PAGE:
(Almost) All DC, All The Time: Graeme On Some 5/18 Books

Wow, Jeff's really laid down the gauntlet with a second week of capsule reviews. Let's see what I can come up with, even with the short amount of time I have... BATMAN: GATES OF GOTHAM #1: I talked about this some over at Techland last week, but I admit to liking this far more than I'd expected to. It's not that I didn't have any faith in Scott Snyder - I'm a fan of both his Detective and American Vampire runs - but there was just something kind of... unnecessary about the whole idea of this series from the start, as if it was being rushed out for some reason (A co-writer? Why couldn't it just be a Detective arc? etc.). But I ended up thinking it was somewhere in the region of a low Good or high Okay, nonetheless, in large part due to my being entirely sucked in by the mystery at the heart of the story... Trevor McCarthy's weird, animation-cell-esque art helped, in a strange way, as well; I'm not sure if I like how the book looks, but it's definitely got its own look, and not trying to copy the many other Bat-books out there, and that's got to count for something, right...?

BOOSTER GOLD #44: I've been on a Booster bent lately, picking up the trades to Dan Jurgens' run on the new title from the library and finding them to be... workmanlike, but nothing inspiring. Unsurprisingly, then, this issue is exactly like that, and feels like nothing as much as "An Idiot's Guide To Flashpoint." Wonder what the hell is going on in #1, and didn't quite understand the exposition there? Here's a simpler version of the same thing, with functional but generic art to make it go down easier. The attempt to raise the stakes for a series that deals in alternate timelines (The Flashpoint world is, according to Skeets, somehow the "only" timeline) doesn't really make any sense, but... Well, that's not entirely unsurprising. How else are we supposed to know that Flashpoint will change everything forever no really honestly we're not joking this time? Eh, but I can't help but feel as if it's weirdly necessary for some reason.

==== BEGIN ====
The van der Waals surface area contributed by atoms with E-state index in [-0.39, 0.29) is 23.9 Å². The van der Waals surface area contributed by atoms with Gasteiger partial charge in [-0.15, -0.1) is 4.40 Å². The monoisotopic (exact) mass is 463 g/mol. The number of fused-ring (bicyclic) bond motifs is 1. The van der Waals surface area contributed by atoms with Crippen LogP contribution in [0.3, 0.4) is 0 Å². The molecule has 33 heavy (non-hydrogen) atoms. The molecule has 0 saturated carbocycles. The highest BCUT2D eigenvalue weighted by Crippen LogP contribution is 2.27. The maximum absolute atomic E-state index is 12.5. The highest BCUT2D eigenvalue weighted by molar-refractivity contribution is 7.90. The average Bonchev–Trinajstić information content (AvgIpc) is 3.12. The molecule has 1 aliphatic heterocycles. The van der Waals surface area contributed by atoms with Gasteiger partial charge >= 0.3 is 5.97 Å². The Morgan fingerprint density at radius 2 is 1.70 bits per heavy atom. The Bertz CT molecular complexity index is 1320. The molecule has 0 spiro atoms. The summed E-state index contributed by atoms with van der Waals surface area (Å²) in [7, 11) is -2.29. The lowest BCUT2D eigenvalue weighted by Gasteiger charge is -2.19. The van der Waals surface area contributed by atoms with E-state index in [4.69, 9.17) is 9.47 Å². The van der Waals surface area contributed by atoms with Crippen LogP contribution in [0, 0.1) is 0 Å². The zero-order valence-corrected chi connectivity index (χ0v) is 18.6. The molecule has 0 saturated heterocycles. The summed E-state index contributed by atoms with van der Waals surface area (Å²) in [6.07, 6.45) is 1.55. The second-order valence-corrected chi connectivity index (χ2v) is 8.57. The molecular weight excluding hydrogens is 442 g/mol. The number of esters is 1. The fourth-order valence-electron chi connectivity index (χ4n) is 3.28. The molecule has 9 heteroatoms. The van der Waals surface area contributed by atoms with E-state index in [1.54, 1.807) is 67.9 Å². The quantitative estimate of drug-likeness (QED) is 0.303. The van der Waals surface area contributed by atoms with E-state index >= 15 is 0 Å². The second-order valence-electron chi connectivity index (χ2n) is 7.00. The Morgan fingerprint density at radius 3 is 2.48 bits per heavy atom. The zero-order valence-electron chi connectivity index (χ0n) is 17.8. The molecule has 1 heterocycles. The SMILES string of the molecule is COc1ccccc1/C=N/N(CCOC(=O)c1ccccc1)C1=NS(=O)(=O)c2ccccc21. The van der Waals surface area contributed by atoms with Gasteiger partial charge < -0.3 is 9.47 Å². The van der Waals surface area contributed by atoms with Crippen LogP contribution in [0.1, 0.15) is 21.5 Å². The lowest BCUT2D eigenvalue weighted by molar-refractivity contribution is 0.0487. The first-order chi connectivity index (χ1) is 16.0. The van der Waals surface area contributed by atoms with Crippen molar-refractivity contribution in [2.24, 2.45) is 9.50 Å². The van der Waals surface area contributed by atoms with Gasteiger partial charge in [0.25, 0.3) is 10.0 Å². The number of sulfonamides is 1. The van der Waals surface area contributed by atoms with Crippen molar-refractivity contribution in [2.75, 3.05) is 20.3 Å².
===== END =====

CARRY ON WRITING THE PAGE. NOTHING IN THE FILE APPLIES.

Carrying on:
JUSTICE LEAGUE OF AMERICA #57: Talking of books I've recently read from the library, I picked up Cry For Justice as well, and... I'll leave that for the next Wait, What Jeff and I record. But it has to be said, James Robinson's JLA feels a million miles away from that series and, ridiculously cliffhanger aside, this issue continued what's quietly turned into one of my favorite runs on the series. I couldn't really tell you why, beyond saying that there's something weirdly nostalgic and comfortable about the mix of ambition, rushed character dynamics and familiar faces that Robinson's turned this book into; it feels like an updated version of Gerry Conway's 1970s/1980s run on the book in ways that I can't quite explain or even understand. It also feels, for the first time in a long time, like a book that's aggressively part of the DCU in a way that doesn't feel shoehorned in or inorganic, even with the weird continuity issues with other books (This storyline apparently happens midway through the last Justice Society story? You'd think the JSA might've noticed the moon being split in two, but apparently not. Also, what happened to the Spectre's beard? Or is he not Crispus Allen anymore, and I missed that?). It's one of those comics that you end up loving, but can't really work out why. In case you've never had any of those comics for yourself, let's just call this a potentially-biased Very Good and move on quickly.

ULTIMATE SPIDER-MAN #158: I'm pretty sure that anyone who ever wants to know how to provide readers of a long-running series a wonderful jumping-off point will, in years to come, just look at these last issues of Brian Michael Bendis' run and find everything laid out for them. Never mind the entirely forced, entirely meaningless "crossover" with Mark Millar's Ultimates - in part because Bendis clearly didn't put any effort into it - what's wrong with "The Death of Spider-Man" is that it all feels heartless and written on auto-pilot, with characters reduced to machines acting out the too-obvious plot, and all of the sense of fun or family that this series has excelled in completely drained. That Mark Bagley has returned to replace the more stylish, more modern, more appropriate David LaFuente and Sara Pichelli speaks to the lack of soul here. It's Crap stuff, and so bad it kills whatever curiosity I may have had for the upcoming relaunch.

But, as the Hibbs has been known to say, what do you think?